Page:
Ministers, ministry, and semantics

Stuart doesn’t think paid ministers are anything special. I agree. Though “special” is as “special” does. Stuart commented on, and linked to, my post about raising non bitter ministry children. He didn’t like that I used the word “ministry” because we’re all meant to be ministers. Well, yes. But at that point it’s a matter of semantic differences, not theological. I don’t think you’ll find anybody linked to in Stuart’s post who disagrees with him on the fundamental point that those in paid ministry positions have a responsibility to be training and equipping the church to bring the gospel to those they are in relationship with.

What this all boils down to, and I’ve been looking forward to using this phrase here, is an illegitimate totality transfer.

Ministry might be the task of all Christians, but it is only the paid vocation for some. This is the problem with the Presbyterian church and the word worship – worship has a broad semantic range. It’s meaning is dynamic, though each meaning is linked an fundamentally the same. This is true too for the word “ministry” – it’s the best word we have to describe the role of Christians and the job for those we pay to work for the body. A payment that Paul encourages and even mandates (for all but himself).

English words have pretty wide ranges of meanings (I recommend reading Bill Bryson’s Mother Tongue for an exploration of just how English functions, and our church “jargon” (complete with Biblical terminology) is the same. Language is tricky to pin down, and pinning down one word with one specific (minority) definition makes for problematic discussions.

I’ve been reflecting lately on whether Paul’s ministry approach is normative – either for the Christian, or for the paid worker. I think it’s clearly not the case for either. Paul is an apostle, he’s single, he’s schooled in the law, he’s a Jew, he’s different to the other apostles (who have wives, and are paid). He calls the Corinthians to imitate him as he imitates Christ – but he doesn’t call them all to do ministry the way he does, he seems to see his own ministry as a special case. I certainly don’t think we should be expecting everybody within the church to minister in an apostolic fashion. We are (1 Peter 3:15) to be prepared to give an account for our hope, but we’re also a body of Christ with diverse roles and giftings, called to love and serve one another.

Stuart frames the purposes of his posts in the comments on the current one:

Precisely what I want to do in this series is to ask, “Given that paid pastors exist, how can we think of their work (and help them think of their work) in a way that avoids some current problems?”

I have three pastoral concerns here:
1. for pastors, many of whom (at least anecdotally) struggle with overwork and consequent neglect of their wife and children;
2. for church members, who rely too much on paid pastors to do the ministry;
3. for the world, whom the church cannot bless if it is too reliant on paid pastors.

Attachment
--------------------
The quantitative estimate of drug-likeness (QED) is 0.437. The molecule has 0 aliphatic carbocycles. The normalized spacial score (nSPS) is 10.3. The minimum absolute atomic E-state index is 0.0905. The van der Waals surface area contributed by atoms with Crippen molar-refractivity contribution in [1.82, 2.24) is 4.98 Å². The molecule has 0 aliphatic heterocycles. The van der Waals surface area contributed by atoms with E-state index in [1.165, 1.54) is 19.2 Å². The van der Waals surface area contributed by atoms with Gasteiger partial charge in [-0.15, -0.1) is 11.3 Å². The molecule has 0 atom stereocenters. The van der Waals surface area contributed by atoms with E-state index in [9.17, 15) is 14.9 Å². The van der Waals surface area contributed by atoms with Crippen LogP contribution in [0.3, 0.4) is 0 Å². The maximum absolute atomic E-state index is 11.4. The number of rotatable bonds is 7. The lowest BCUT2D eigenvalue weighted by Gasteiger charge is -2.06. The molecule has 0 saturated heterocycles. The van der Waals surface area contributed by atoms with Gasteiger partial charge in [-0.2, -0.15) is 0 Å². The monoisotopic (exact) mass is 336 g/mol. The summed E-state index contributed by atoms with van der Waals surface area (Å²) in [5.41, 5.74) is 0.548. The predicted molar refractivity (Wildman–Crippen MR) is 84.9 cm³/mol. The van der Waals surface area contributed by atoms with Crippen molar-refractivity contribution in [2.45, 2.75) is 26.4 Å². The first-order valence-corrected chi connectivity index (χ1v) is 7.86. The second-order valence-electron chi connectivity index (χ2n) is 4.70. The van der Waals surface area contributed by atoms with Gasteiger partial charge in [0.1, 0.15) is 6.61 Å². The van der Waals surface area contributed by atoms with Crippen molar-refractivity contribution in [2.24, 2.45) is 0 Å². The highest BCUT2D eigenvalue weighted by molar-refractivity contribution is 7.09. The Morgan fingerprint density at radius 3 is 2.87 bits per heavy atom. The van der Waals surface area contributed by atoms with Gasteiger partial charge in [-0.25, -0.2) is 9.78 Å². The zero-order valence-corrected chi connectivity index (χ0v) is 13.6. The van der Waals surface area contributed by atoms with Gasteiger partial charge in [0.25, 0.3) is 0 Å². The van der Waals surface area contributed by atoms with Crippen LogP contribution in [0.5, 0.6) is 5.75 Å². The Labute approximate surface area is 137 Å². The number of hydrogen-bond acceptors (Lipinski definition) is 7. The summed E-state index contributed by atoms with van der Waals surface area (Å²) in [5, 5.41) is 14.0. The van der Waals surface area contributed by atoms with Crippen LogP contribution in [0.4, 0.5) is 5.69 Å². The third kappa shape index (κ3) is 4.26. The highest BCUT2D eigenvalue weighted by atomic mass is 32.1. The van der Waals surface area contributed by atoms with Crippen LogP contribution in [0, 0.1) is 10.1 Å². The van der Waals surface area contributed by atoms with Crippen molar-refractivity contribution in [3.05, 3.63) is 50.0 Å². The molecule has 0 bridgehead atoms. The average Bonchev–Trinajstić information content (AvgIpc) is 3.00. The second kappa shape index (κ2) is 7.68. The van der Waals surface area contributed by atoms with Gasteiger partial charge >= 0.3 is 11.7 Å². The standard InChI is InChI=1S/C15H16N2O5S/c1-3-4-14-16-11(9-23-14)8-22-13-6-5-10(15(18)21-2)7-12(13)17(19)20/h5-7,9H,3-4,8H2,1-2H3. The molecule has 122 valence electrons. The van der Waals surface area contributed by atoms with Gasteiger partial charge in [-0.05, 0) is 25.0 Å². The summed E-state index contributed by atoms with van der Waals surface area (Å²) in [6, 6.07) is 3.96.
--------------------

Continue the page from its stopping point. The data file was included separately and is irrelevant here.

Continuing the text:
Worthy concerns, and I’m interested to see where Stuart goes while I try to build my own framework and philosophy for ministry (though it’s been pretty heavily influenced by those who came before me…).

I get the feeling that some of this helpful conversation gets bogged down in semantics – we spend so much time defining, or redefining, our terminology in order to engage with one another’s ideas. Izaac reflected on a conversation with one of his fellow students (who is part of the Joshua Tree church plant) mentioning similar issues:

One of our problems was that we were using the same words to describe very different things. When I said church it was not what Danny was thinking when he said church. I wanted to talk to Danny about his role as a student minister – but I prefaced the statement with “For lack of a better word…” and many other things like that.

This has highlighted for me part of the great thing that Stuart, Danny and others involved are trying to do. That is, groups such as these of which they are a part, which seek for radical rethinks of what we are doing, could easily define themselves by what they aren’t. Instead they are working hard to define what they are.

It’s a great conversation, but we need to make sure we aren’t (or are) at cross purposes on the basis of language.

7 Comments Ministers, ministry, and semantics

  1. Al Bain

    I don’t know what you mean when you speak of “illegitimate totality transfer.”

    And…

    “Ministry might be the task of all Christians, but it is only the paid vocation for some.”

    Says who?

  2. Stuart Heath

    I do love to bag illegitimate totality transfer, and the hunt-and-peck, Bible-is-a-magic-book way that people can sometimes do systematic theology.

    But I don’t think I’m guilty of it here.

    I hear your point that in your post you’re just talking about your experience of being a paid pastor’s kid (and I assume that Mikey’s posts are on that, too. Gavin’s is, I think, more ideological. And it’s how I was indoctrinated through Club 5, MTS, etc.: “If you’re a serious Christian, you go into ministry,” which means “get a job in a church”, and which implies — and sometimes explies — that the only value of non-church work is to pay for church work, because, you know, that’s the only real kind of ministry, and the days are short).